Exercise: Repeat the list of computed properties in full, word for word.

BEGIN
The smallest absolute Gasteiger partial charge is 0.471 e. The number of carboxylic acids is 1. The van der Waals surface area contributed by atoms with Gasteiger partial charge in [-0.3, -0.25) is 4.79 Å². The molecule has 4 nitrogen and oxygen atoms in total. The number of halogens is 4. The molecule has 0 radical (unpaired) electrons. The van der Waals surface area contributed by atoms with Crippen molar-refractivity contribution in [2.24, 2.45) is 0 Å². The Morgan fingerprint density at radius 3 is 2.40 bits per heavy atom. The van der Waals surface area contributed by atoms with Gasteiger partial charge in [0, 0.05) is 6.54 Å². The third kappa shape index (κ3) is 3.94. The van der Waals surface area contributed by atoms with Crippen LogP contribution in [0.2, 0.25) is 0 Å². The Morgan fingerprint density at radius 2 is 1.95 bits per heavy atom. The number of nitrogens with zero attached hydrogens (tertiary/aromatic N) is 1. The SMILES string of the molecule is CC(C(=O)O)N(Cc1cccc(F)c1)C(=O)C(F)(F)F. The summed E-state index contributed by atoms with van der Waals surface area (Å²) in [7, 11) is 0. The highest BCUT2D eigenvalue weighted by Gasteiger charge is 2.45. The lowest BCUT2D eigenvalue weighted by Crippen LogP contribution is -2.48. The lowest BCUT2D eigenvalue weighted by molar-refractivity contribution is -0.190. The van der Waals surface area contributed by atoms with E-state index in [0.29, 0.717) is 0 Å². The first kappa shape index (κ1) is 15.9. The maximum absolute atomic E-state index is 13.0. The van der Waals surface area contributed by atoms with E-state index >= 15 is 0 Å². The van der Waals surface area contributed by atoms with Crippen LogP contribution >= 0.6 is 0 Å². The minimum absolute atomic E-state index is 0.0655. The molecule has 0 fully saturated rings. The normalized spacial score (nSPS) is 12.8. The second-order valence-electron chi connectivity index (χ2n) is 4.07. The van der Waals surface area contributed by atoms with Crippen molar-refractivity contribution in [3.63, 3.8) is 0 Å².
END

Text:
The smallest absolute Gasteiger partial charge is 0.471 e. The number of carboxylic acids is 1. The van der Waals surface area contributed by atoms with Gasteiger partial charge in [-0.3, -0.25) is 4.79 Å². The molecule has 4 nitrogen and oxygen atoms in total. The number of halogens is 4. The molecule has 0 radical (unpaired) electrons. The van der Waals surface area contributed by atoms with Crippen molar-refractivity contribution in [2.24, 2.45) is 0 Å². The Morgan fingerprint density at radius 3 is 2.40 bits per heavy atom. The van der Waals surface area contributed by atoms with Gasteiger partial charge in [0, 0.05) is 6.54 Å². The third kappa shape index (κ3) is 3.94. The van der Waals surface area contributed by atoms with Crippen LogP contribution in [0.2, 0.25) is 0 Å². The Morgan fingerprint density at radius 2 is 1.95 bits per heavy atom. The number of nitrogens with zero attached hydrogens (tertiary/aromatic N) is 1. The SMILES string of the molecule is CC(C(=O)O)N(Cc1cccc(F)c1)C(=O)C(F)(F)F. The summed E-state index contributed by atoms with van der Waals surface area (Å²) in [7, 11) is 0. The highest BCUT2D eigenvalue weighted by Gasteiger charge is 2.45. The lowest BCUT2D eigenvalue weighted by Crippen LogP contribution is -2.48. The lowest BCUT2D eigenvalue weighted by molar-refractivity contribution is -0.190. The van der Waals surface area contributed by atoms with E-state index in [0.29, 0.717) is 0 Å². The first kappa shape index (κ1) is 15.9. The maximum absolute atomic E-state index is 13.0. The van der Waals surface area contributed by atoms with E-state index >= 15 is 0 Å². The van der Waals surface area contributed by atoms with Crippen LogP contribution >= 0.6 is 0 Å². The minimum absolute atomic E-state index is 0.0655. The molecule has 0 fully saturated rings. The normalized spacial score (nSPS) is 12.8. The second-order valence-electron chi connectivity index (χ2n) is 4.07. The van der Waals surface area contributed by atoms with Crippen molar-refractivity contribution in [3.63, 3.8) is 0 Å².